Although the year 2020 was a trying one in so many ways, one bright spot that we at CFIF repeatedly…
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Image of the Day: Medical / Pharmaceutical / Healthcare Sector Approval Skyrockets

Although the year 2020 was a trying one in so many ways, one bright spot that we at CFIF repeatedly highlighted is the wondrous way in which America's pharmaceutical sector came to the rescue, achieving in one year what typically takes a decade or more:  devising and perfecting not one, but multiple lifesaving vaccines.  It's therefore no surprise, but welcome nonetheless, that Americans' approval of our healthcare sector and its workers skyrocketed.  Their remarkable achievements have not gone unnoticed:

[caption id="" align="alignleft" width="625"] Medical Sector Approval Skyrocketed[/caption]

 …[more]

January 04, 2021 • 11:09 AM

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Obama Blames His Record Deficits On Bush. He’s Not Being Honest. Print
By Timothy H. Lee
Thursday, February 04 2010
What [President Obama] didn’t bother to tell anyone was that 'change' actually meant taking the Bush deficits and putting them on steroids.

Three years after George W. Bush left office, it will still apparently be all his fault in 2011. 

This week, Barack Obama unveiled his proposed 2011 budget and was forced to acknowledge a record $1.6 trillion deficit for 2010.  Naturally, the increasingly-petulant Obama couldn’t resist his urge to scapegoat Bush in his official announcement:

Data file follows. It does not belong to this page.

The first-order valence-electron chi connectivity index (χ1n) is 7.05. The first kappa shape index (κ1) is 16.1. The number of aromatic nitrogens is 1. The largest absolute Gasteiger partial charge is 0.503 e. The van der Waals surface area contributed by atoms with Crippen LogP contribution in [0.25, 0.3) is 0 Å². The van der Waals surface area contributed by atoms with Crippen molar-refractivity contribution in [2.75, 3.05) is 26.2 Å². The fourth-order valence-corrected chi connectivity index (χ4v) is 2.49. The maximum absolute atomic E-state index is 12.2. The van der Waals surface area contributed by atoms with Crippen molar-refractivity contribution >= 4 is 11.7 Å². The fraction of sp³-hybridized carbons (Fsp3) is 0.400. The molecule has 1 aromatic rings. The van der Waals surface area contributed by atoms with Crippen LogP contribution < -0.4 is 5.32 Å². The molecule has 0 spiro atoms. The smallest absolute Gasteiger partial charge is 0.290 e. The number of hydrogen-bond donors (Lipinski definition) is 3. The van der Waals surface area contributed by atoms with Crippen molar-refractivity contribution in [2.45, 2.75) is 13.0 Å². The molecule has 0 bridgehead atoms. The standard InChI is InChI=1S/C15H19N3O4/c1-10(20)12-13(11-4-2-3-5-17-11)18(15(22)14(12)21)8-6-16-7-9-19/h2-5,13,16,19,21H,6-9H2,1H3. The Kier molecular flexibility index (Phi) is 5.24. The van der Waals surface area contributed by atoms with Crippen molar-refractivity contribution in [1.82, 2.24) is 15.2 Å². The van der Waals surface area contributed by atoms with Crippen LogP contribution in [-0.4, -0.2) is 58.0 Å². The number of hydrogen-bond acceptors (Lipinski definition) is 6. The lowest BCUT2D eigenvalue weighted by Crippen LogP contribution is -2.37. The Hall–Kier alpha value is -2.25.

“Over the course of the past ten years, the previous administration and previous Congresses created an expensive new drug program, passed massive tax cuts for the wealthy and funded two wars without paying for any of it – all of which was compounded by recession and by rising healthcare costs.  As a result, when I first walked through the door, the deficit stood at $1.3 trillion, with projected deficits of $8 trillion over the next decade.” 

In what is sadly becoming a default habit for Obama, he wasn’t speaking accurately. 

First of all, the 2003 tax cuts reduced rates for all income levels, not just “the wealthy.”  Moreover, to the surprise of liberals who expected the contrary, incoming federal revenues reached an all-time peak following those tax cuts due to the rejuvenated economy. 

Second, Obama seems to have forgotten that his own party has controlled Congress since 2006, over three years ago.  Democrats also controlled the Senate for part of Bush’s first term, after former Vermont Senator Jim Jeffords switched parties. 

Third, it’s not true for Obama to claim that the Bush Administration “funded two wars without paying for any of it.”  As noted by the Heritage Foundation’s Conn Carroll, spending on the wars in Iraq and Afghanistan were already incorporated into Bush era calculations, which now seem miniscule compared to Obama’s record deficits: 

“While Bush did fund the wars through emergency supplementals (not the regular budget process), that spending did not simply vanish.  It is included in the numbers.” 

Fourth, and more fundamentally, Obama isn’t being honest when he claims to have inherited a $1.3 trillion deficit from Bush.  Through fiscal year 2008, which officially ended one month before Obama was elected that November, Bush presided over a $459 billion deficit.  That’s fully one trillion dollars below Obama’s first-year deficit alone.